National Data Repositories meet again

Contrasting styles of national data repositories on display at NDR5 in Washington.

The fifth National Data Repository Meeting (NDR5) was held last month under the auspices of the American Geological Institute in Washington DC. NDR5’s scope has broadened beyond the oil and gas business to encompass multi-use earth science data repositories.


Norway’s Diskos was presented by Eric Toogood (NPD). Diskos has become ‘an essential element in E&P data management strategy’. Today, around 60 Terabytes of quality seismic well data are available on-line. Toogood warned however that creating a successful NDR is not easy. The task ‘often takes much more time than first expected due to the complexity of the task and the many issues involved.’


The AGI’s Christopher Keane contrasted Diskos with the lack of a ‘strong centralized policy or agency in the US’ that could assure preservation and accessibility of geologic data. Offshore data is held privately with eventual migration into the public domain. Onshore data remains the property of the operator and is governed by state laws. Some states operate data repositories of varying quality and scope. AGI’s ‘NGDRS’ project was established to facilitate an interconnection between these facilities and the data end users and to preserve ‘at risk’ data.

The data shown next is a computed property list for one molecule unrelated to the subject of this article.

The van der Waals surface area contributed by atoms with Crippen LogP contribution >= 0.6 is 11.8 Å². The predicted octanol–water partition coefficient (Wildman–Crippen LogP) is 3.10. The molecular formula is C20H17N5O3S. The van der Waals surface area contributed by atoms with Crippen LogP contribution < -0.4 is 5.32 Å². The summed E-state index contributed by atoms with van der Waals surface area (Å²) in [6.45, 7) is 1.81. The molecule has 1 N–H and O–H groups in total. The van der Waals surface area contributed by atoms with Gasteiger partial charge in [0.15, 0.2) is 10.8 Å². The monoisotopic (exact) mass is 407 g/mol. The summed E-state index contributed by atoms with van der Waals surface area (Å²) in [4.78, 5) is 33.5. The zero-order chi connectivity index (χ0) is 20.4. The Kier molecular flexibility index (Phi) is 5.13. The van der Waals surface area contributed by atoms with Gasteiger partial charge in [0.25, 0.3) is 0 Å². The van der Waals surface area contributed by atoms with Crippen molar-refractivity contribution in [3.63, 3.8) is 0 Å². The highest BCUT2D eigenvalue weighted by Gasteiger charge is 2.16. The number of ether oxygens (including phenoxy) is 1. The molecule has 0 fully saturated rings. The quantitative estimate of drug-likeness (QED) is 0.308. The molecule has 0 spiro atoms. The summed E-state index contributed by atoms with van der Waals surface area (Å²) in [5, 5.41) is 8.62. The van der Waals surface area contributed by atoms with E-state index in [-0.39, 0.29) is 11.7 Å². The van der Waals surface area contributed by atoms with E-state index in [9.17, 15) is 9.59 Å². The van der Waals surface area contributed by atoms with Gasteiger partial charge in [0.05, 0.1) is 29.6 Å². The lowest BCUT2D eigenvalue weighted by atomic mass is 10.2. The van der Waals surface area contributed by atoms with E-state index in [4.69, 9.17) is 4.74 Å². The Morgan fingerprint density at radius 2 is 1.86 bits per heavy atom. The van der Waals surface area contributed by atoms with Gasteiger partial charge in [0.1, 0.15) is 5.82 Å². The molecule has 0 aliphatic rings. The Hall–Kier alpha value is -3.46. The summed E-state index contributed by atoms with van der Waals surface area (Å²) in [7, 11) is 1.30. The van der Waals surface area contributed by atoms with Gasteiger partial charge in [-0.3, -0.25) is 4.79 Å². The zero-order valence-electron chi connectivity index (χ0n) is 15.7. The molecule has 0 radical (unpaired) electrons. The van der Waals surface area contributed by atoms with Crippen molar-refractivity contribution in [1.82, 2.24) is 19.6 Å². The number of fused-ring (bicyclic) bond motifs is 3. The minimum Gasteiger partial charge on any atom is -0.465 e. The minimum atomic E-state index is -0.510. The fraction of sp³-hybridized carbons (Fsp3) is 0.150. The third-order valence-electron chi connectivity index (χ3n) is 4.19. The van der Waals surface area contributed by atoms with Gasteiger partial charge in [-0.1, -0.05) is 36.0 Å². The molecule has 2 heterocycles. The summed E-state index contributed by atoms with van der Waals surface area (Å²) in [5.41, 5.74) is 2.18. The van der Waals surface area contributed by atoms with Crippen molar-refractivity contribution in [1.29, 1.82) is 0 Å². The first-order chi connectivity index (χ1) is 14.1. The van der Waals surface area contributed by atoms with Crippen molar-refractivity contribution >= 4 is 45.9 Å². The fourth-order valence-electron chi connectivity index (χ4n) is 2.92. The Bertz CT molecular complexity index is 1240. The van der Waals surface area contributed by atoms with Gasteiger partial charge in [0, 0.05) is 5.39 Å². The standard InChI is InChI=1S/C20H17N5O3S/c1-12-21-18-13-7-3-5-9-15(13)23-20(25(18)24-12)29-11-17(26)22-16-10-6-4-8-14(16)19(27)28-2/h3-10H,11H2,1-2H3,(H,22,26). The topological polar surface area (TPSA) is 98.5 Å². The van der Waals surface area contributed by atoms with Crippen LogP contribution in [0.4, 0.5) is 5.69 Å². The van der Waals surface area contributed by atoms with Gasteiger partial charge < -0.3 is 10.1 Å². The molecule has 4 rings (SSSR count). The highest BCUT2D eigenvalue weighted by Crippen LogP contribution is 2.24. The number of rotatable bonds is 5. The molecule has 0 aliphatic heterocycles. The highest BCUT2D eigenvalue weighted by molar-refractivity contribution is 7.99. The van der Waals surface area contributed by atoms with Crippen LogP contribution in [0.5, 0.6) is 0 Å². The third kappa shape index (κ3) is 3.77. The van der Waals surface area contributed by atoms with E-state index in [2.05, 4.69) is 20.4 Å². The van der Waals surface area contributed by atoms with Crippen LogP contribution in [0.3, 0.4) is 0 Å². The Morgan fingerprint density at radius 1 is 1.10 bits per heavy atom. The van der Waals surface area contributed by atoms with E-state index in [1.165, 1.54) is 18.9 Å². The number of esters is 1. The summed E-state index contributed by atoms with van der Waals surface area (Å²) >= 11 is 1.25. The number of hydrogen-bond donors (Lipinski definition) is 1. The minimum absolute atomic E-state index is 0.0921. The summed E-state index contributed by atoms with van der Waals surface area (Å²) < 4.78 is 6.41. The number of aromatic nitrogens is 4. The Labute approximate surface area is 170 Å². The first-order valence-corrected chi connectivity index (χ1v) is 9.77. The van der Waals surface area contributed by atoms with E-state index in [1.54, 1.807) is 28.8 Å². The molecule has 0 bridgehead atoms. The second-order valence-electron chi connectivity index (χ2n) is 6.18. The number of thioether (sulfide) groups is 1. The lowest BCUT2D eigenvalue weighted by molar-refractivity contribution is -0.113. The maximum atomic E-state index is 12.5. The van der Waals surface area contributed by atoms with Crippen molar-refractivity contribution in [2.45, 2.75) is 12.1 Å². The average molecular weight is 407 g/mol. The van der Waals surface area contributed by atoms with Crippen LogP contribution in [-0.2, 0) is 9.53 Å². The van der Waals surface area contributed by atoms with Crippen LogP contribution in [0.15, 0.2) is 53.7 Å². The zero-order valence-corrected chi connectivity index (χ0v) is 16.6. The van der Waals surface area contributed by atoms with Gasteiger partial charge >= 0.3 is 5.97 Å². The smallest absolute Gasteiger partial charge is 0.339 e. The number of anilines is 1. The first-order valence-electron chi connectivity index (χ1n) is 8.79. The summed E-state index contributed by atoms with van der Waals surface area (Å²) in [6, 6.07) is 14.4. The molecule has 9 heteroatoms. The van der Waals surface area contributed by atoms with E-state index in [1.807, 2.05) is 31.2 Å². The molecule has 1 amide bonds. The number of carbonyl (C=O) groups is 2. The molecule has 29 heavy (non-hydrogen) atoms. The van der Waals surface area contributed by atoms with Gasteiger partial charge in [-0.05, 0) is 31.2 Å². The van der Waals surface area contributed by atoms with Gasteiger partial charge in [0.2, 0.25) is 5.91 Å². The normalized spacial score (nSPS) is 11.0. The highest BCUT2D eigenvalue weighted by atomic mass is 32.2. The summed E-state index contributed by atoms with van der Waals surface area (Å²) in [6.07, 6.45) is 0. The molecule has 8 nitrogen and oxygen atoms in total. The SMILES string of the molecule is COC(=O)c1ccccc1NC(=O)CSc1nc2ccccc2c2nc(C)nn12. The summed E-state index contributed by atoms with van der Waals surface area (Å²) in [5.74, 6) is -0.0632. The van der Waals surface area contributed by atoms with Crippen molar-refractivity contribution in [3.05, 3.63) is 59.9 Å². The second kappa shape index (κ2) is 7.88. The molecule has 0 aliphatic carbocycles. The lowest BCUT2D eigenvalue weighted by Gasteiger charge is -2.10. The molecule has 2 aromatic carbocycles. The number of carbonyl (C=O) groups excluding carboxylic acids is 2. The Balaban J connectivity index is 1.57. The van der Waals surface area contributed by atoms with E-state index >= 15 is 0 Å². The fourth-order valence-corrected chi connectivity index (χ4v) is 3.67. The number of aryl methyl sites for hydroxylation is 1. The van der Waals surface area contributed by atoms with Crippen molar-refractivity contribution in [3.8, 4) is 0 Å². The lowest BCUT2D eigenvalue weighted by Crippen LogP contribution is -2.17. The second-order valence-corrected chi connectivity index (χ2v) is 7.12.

Company viewpoint

Bill Kempner presented a joint initiative between ChevronTexaco, the USGS and the AGI to preserve vintage 2D and 3D seismic data from the West Coast of the USA. The initiative sets out to create a single dataset on modern media and provide public access over the internet. Economic justification, legal and logistical details and final contracts are nearing completion.

Indiana Geological Survey

John Steinmetz (Indiana Geological Survey) emphasized the importance of metadata in both geographic information (GIS) systems and as a means of building a catalogue of data for the organization.

Iowa State

Cinzia Cervato (Iowa State University) described the Chronos system, a data network for sedimentary geology and paleobiology. Beverly Blakeney-DeJarnett described the Texas Bureau of Economic Geology’s core and sample repositories and a searchable online database provided by the BEG. The BEG has also proposed a new business model for operating the Houston Research Center.

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